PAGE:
the city's archbishop led a pilgrimage to the shrine. The tour is being
organized by the Apostolate for Holy Relics and is being co-sponsored by the
Knights of Columbus Supreme Council in New Haven, Conn.
Andrew Walther, vice president of the Apostolate for Holy Relics, said the
small piece of cloth has drawn hundreds of pilgrims throughout its tour. Noting
that the cloak survived a bombing attempt in the 1920s and that its
poor-quality fibers should have disintegrated years ago, Walther said,
"It's sort of miraculous from beginning to end."
Yesterday, many said they visited the Basilica to soak in that history and
feeling. "We may never get a chance to go to Mexico City," said Marie
La Valle, 75, who traveled from Annapolis with a friend to see the relic.
"This is a chance of a lifetime to see a relic and honor her."
A farewell Mass, where the relic will be on display, has been scheduled for
12:10 p.m. today at the Basilica.
Catholics hail icon of Mary ; Hondurans thank church for
charity [Source: The Houston Chronicle, 8/9/2003]
"Viva la Virgen de Suyapa!" rang out through Holy
Ghost Catholic Church in Bellaire Friday night as hundreds of Hondurans
joyously received a miraculous statuette image of the Virgin Mary, considered
the patroness of Honduras.
The visit of the image is the first outside of Honduras since it began to be
venerated in 1747. Accompanying the image was Cardinal Oscar Rodriguez Madriage
"This is the first time the mother of Honduras visits the children of
another country," said Cardinal Rodriguez, a revered Latin American church
leader often mentioned as a possible successor to Pope John Paul II.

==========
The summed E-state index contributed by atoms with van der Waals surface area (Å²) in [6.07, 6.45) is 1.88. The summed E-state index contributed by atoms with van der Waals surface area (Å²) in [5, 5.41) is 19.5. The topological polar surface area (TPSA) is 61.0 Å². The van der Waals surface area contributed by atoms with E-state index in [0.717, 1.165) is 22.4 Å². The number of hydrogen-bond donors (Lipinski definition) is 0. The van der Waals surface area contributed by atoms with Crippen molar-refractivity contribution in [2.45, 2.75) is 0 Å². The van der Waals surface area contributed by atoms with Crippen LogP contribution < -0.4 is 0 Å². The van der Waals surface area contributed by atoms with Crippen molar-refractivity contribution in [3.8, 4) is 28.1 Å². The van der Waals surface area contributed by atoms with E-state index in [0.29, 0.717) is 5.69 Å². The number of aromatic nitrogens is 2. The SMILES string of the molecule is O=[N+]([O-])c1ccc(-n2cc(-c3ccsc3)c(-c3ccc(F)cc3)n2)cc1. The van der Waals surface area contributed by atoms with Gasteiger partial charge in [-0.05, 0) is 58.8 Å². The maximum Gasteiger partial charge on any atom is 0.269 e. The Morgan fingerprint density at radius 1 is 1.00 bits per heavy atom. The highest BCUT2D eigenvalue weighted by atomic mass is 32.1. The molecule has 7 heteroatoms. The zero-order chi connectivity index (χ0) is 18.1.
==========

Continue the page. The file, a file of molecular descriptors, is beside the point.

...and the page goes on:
Rodriguez also said the visit was in gratitude to the Catholic Church of Texas,
which helped the Central American country after Hurricane Mitch in 1988. More
then 15,000 Hondurans were killed and the country was devastated, said Oscar
Castaneda, an officer of the Honduran Consulate in Houston.
The visit of the image is also in gratitude for the U.S. government's allowing
Hondurans to immigrate to the country to help alleviate the Central American
The visit drew hundreds of Hondurans as well as Mexicans, Puerto Ricans and
other Hispanic groups.
The virgin's image will be on display from 2 to 4 p.m. today at St. Vincent de
Paul Catholic Church and at 1 p.m. Sunday during a Mass celebrated by Cardinal
Rodriguez (SEE CLARIFICATION)
Rodriguez, who speaks seven languages, is a former president of the Latin
American bishops conference and a relentless crusader for human rights, said
Bishop Joseph Fiorenza of the Diocese of Galveston-Houston.
He is the first Honduran cardinal, which allows him to vote for the next pope
"He is highly influential in Latin America and one of the most influential
men in Europe," Fiorenza said.
But the feature attraction was the small half-foot image of the virgin, which
was brought into the church in a large glass enclosure.
"We feel far from our country," said Dilcia Pineda who came to see
the image. "This restores our faith. This is a great favor from the
When she learned the image was coming, Pineda said, she was emotionally
overcome, feeling joyous and hopeful.
CORRECTION-DATE: August 10, 2003
CLARIFICATION: The final appearance of the image of the Virgin of Suyapa will
be at 1 p.m. Sunday at St. John Vianney Catholic Church, 625 Nottingham Oaks
Trail with a Mass to be celebrated by Cardinal Oscar Rodriguez Maradiaga. This
story failed to mention the St. John Vianney site.